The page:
Start talking about Les Paul’s – or even Gibson in general – and you’re sure to spark off a heated debate. Most of the negative comments are about how over-priced Les Pauls are in proportion to their quality; lately, there has been lots of talk about how stupid Gibson has acted with sourcing exotic tone woods, and how the consumer pays the price, etc., etc., etc… I’ve heard ‘em all, and I get people’s anger or frustration, but I still love the Les Paul in all its various versions; well, at least with the exception of the BFG Dusk Tiger and the absolutely FUGLY Gecko Burst.
From a player’s perspective, I’ve never bonded more with a guitar than I have with a Les Paul; especially the historic re-issues (pre-’60′s). Not sure why because Les Pauls used to scare the crap out of me. It was purely psychological, but I used to equate a Les Paul with some of my favorite players, and I used to get this, “I’m not worthy” kind of feeling. But luckily my good buddy Jeff Aragaki, who is a Les Paul collector helped in encourage me to get a Les Paul. And when I finally got my ’58 Historic Reissue, that completely changed the game for me.
A fallout of getting into Les Pauls was also getting into the history of the guitar. Plus, with Jeff always talking about collectors pieces, then introducing me to the book, “The Beauty of the Burst, ” I was solidly hooked on Les Pauls. To me, there is nothing more beautiful than the burst finish of a Les Paul; especially the vintage models. Speaking of vintage models, there’s a huge collectors market for vintage Les Pauls, with the 1959 models garnering prices in the neighborhood of $500,000. That’s out of the reach of most people, and us mere mortals can only hope to see one in our lifetimes, let alone hold one.
But Gibson, knowing how popular the vintage models have been over the years, has recently released a reproduction of a coveted 1959 owned by collector, called Collectors Choice #6, Mike Subowski (shown in the picture above). However, unlike the Historic Reissues, this reproduction was constructed to the exact measurements and tolerances of the original Les Paul. Even the pickups were meticulously wound to closely match the original pickups. If the Historic Reissues capture the “spirit” of the vintage models, the Collectors Choice tries to reproduce the vintage guitar rather than being built in the style. This is exciting to me because it’s about the closest I’d get to actually playing a true vintage model.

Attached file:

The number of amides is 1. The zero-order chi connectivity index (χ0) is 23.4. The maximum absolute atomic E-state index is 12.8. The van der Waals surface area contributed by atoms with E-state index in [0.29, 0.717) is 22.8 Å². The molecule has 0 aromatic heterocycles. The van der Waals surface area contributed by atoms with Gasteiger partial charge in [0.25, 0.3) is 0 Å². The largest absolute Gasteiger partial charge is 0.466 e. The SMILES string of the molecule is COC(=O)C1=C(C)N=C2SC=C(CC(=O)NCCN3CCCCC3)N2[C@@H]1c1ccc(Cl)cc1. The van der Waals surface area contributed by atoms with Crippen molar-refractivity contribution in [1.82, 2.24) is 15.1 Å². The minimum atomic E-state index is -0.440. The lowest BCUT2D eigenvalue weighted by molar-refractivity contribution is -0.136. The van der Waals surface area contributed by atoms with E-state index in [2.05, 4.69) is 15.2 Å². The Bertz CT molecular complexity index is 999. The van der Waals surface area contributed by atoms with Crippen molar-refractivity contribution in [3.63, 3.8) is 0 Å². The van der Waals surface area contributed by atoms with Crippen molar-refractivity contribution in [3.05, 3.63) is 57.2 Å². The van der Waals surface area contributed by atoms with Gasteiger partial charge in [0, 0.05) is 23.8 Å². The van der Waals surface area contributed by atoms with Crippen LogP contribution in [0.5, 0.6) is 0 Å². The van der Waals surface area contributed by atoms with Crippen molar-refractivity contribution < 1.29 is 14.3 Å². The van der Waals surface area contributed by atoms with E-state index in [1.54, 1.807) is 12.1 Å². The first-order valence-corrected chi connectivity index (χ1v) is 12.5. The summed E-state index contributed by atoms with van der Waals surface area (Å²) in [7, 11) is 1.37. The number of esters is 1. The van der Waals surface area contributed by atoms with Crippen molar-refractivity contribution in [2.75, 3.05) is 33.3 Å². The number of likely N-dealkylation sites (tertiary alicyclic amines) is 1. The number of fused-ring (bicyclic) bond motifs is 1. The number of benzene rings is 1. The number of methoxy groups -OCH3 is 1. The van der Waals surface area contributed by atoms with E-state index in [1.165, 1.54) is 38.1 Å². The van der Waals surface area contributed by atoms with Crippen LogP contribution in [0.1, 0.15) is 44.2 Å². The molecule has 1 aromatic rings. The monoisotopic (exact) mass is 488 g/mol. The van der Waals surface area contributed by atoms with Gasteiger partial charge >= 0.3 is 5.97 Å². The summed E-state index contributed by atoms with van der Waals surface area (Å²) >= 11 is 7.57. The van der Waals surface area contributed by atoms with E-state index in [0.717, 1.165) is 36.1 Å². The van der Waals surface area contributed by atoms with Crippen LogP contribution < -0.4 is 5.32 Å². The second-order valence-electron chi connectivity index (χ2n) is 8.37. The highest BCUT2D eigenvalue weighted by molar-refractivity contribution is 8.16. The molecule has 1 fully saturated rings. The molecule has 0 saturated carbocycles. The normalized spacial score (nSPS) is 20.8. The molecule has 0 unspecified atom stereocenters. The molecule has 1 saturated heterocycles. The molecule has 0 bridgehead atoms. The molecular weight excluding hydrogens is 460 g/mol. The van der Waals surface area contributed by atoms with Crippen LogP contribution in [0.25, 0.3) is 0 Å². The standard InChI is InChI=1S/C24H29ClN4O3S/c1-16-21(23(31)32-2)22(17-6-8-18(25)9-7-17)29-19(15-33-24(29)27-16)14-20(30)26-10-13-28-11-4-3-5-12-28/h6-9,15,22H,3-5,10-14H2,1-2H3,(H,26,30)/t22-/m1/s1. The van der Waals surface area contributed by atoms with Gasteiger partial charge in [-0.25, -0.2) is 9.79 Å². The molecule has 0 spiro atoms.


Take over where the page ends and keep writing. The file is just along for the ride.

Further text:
Another plus to this guitar is that it’s nice and shiny, as the original guitar was very clean. That’s VERY appealing to me because I just don’t “get” the relic thing. Give me a nice, shiny guitar, and let me relic it myself through years of use. The burst finish on this guitar is also spectacular. Though they call it a “Tobacco Burst,” the brown is a little more red than your typical tobacco brown. I love the reddish hue to that brown. It reminds me of a cross-section of a nectarine.
With respect to the Collectors Choice series, these guitars are limited run guitars produced by the Gibson Custom Shop. They’re close to exact reproductions of the original guitars, and each original guitar is measured to minute specifications using digital analysis, so there’s very little guesswork in taking measurements. These are special guitars with a limited run of 300 per model. So far they’ve only done 1959 and 1960 models. I’m hoping they get a hold of a ’58. THAT’s a guitar that I would definitely buy.